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The Tourism Council of WA hosted the 2024 Sustainable Tourism Forum on 27 February.  It was an informative event with great announcements that will support tourism operators who work closely with the environment or seek to improve sustainability within their businesses.

Below is a quick recap of topics covered, some of our key takeaways and where you can find out more information.  We encourage you to access these resources to assist you in your sustainability journey, there is a wealth of valuable information out there.

If there is any way that MRBTA can support your sustainability work, please get in touch with the MRBTA Industry Team and we would be delighted to assist.

Announcement: T-Class Licence Fee Waiver

Environment, Energy and Climate Action Minister Hon Reece Whitby MLA was on hand to announce that, from July 2024, the Department of Biodiversity, Conservation and Attractions will be waiving the annual $406 T-Class licence charge under a four-year trial.  This fee applies to most commercial operations within National Parks and the waiver will help reduce the cost burden on operators while recognising the high standards of sustainable tourism in national parks.

Media statements:

TCWA:  New Sustainable Tourism Standards for WA Parks

WA Government: Fee waiver to support tourism operators in WA’s national parks

National Sustainability Framework & Toolkit

Sam Palmer, General Manager of Austrade’s Visitor Economy and Client Programs Division, presented the National Sustainability Framework for the Visitor Economy. Launched in November last year, the Framework aims to foster unity across the Visitor Economy and inspire impactful action by providing clear and accessible guidance.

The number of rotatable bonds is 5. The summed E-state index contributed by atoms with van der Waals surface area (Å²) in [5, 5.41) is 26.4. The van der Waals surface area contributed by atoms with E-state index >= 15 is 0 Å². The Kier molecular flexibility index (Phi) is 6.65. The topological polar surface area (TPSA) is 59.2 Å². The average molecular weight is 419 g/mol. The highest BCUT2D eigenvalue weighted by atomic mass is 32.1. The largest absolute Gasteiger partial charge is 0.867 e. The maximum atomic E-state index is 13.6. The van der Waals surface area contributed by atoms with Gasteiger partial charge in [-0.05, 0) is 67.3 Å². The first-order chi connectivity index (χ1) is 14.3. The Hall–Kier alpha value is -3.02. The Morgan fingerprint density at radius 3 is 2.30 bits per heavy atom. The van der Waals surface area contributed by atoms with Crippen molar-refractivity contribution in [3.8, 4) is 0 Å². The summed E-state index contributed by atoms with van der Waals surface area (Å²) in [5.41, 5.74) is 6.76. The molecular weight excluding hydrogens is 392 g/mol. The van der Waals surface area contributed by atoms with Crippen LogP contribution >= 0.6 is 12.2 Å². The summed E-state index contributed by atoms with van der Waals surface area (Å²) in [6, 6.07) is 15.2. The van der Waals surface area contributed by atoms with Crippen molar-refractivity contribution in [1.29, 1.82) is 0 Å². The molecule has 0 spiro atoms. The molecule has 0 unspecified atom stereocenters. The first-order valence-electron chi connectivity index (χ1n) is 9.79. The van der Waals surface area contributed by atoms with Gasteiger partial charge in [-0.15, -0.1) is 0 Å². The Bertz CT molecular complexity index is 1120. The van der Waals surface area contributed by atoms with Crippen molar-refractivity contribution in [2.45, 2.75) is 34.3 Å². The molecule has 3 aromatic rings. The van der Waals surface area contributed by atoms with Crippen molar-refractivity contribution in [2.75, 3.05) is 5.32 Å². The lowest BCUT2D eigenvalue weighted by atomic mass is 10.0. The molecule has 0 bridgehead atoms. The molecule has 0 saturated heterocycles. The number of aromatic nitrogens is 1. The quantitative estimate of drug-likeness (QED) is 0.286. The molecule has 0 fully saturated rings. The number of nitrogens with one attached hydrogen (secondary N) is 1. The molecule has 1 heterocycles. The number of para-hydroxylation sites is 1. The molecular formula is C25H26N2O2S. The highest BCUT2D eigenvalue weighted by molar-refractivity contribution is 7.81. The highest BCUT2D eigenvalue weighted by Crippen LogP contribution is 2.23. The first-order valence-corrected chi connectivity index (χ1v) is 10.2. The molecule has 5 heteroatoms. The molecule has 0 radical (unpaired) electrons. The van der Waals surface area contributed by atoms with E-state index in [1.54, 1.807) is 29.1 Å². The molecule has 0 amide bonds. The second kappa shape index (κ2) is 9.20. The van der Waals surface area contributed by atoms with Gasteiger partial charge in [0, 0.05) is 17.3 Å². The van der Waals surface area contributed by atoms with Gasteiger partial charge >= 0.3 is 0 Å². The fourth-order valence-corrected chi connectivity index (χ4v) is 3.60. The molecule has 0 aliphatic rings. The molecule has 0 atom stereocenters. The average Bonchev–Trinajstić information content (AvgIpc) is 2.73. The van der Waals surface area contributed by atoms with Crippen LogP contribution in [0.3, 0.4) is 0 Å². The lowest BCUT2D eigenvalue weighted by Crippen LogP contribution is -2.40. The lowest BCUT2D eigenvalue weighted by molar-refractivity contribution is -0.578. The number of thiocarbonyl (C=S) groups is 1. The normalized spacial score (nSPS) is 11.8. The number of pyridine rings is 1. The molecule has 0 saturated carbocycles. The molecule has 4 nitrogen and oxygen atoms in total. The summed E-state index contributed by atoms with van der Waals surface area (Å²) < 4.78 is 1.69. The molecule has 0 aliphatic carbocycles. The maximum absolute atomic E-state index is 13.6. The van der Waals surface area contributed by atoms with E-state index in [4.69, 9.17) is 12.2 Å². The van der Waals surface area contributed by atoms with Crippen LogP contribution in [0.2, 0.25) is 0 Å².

The Framework outlines 4 key pillars and linked actions to guide businesses on their sustainability journey. These are:

Taking a managed approach Implementing environmental and climate action


Respecting culture


Creating positive social impact


Embedding sustainability principles and practices Measuring and reducing greenhouse gas emissions Protecting and preserving cultural assets Creating economic opportunity through jobs and increased business
Measuring business inputs and outputs Minimising water use, avoiding waste Engaging respectfully with and learning from First Nations people Purchasing from and promoting local suppliers
Engaging with employees, suppliers, local communities, First Nations people, and customers to implement sustainability actions Adapting and building resilience to changing climate conditions Respecting First Nations’ people enduring traditional knowledge Delivering an inclusive and equitable workplace
Complying with all applicable legislation Conserving and contributing to biodiversity, Embedding sustainable building design practices sensitive to cultural heritage and the local environment Providing accessible experiences and services to visitors with diverse needs
Communicating sustainability actions and performance honestly Shaping responsible visitor behaviour through storytelling and education Celebrating Australia’s diversity and multicultural communities Maintaining a social licence to operator through community engagement and visitor management strategies

To support businesses embedding these pillars into their operations, Austrade & Earthcheck have released the Sustainable Tourism Toolkit.  The toolkit provides clear and simple advice to help tourism businesses become more sustainable and is also available in a simplified online version (in partnership with

Key resources:

Austrade: National Sustainability Framework for the Visitor Economy (PDF)

Austrade: Sustainable Tourism Toolkit (PDF) | Sustainable Tourism Toolkit (Online)

Sustainable Storytelling

Lauren Caverley, Senior Communications & Sustainability Manager at Tourism Australia talked about the importance of weaving education into your experiences.

Tourism Australia, in partnership with Earthcheck, last year released guides to help tourism and hospitality operators to communicate their sustainability efforts to global audiences effectively.  These guides are aimed at businesses that already have sustainability policies, commitments or action plans in place.

It is a basic framework that covers four steps:

Audiences Ambitions Actions Amplify